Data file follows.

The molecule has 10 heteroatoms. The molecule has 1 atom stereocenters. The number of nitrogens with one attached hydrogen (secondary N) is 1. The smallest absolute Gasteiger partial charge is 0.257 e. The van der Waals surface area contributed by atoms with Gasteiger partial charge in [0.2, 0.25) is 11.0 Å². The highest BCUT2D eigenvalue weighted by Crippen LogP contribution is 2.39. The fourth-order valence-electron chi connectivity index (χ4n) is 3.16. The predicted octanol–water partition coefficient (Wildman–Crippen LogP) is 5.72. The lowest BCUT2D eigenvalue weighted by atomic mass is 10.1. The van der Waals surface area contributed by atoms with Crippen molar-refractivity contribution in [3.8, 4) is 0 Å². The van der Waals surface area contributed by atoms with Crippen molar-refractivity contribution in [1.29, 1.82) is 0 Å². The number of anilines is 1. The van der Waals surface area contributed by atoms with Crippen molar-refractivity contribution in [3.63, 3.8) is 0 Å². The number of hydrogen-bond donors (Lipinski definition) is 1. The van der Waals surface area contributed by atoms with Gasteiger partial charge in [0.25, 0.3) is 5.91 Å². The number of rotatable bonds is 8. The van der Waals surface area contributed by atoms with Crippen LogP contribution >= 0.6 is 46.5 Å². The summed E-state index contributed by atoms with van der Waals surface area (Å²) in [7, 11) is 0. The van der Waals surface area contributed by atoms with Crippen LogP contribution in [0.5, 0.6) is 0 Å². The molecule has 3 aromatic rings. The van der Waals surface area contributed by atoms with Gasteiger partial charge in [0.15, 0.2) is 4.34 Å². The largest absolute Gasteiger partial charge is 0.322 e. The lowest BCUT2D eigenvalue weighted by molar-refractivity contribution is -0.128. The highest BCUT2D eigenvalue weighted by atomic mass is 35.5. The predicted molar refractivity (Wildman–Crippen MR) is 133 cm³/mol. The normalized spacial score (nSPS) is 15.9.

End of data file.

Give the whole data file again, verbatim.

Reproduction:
The molecule has 10 heteroatoms. The molecule has 1 atom stereocenters. The number of nitrogens with one attached hydrogen (secondary N) is 1. The smallest absolute Gasteiger partial charge is 0.257 e. The van der Waals surface area contributed by atoms with Gasteiger partial charge in [0.2, 0.25) is 11.0 Å². The highest BCUT2D eigenvalue weighted by Crippen LogP contribution is 2.39. The fourth-order valence-electron chi connectivity index (χ4n) is 3.16. The predicted octanol–water partition coefficient (Wildman–Crippen LogP) is 5.72. The lowest BCUT2D eigenvalue weighted by atomic mass is 10.1. The van der Waals surface area contributed by atoms with Crippen molar-refractivity contribution in [3.8, 4) is 0 Å². The van der Waals surface area contributed by atoms with Crippen molar-refractivity contribution in [1.29, 1.82) is 0 Å². The number of anilines is 1. The van der Waals surface area contributed by atoms with Crippen molar-refractivity contribution in [3.63, 3.8) is 0 Å². The number of hydrogen-bond donors (Lipinski definition) is 1. The van der Waals surface area contributed by atoms with Gasteiger partial charge in [0.25, 0.3) is 5.91 Å². The number of rotatable bonds is 8. The van der Waals surface area contributed by atoms with Crippen LogP contribution >= 0.6 is 46.5 Å². The summed E-state index contributed by atoms with van der Waals surface area (Å²) in [7, 11) is 0. The van der Waals surface area contributed by atoms with Crippen LogP contribution in [0.5, 0.6) is 0 Å². The molecule has 3 aromatic rings. The van der Waals surface area contributed by atoms with Gasteiger partial charge in [0.15, 0.2) is 4.34 Å². The largest absolute Gasteiger partial charge is 0.322 e. The lowest BCUT2D eigenvalue weighted by molar-refractivity contribution is -0.128. The highest BCUT2D eigenvalue weighted by atomic mass is 35.5. The predicted molar refractivity (Wildman–Crippen MR) is 133 cm³/mol. The normalized spacial score (nSPS) is 15.9.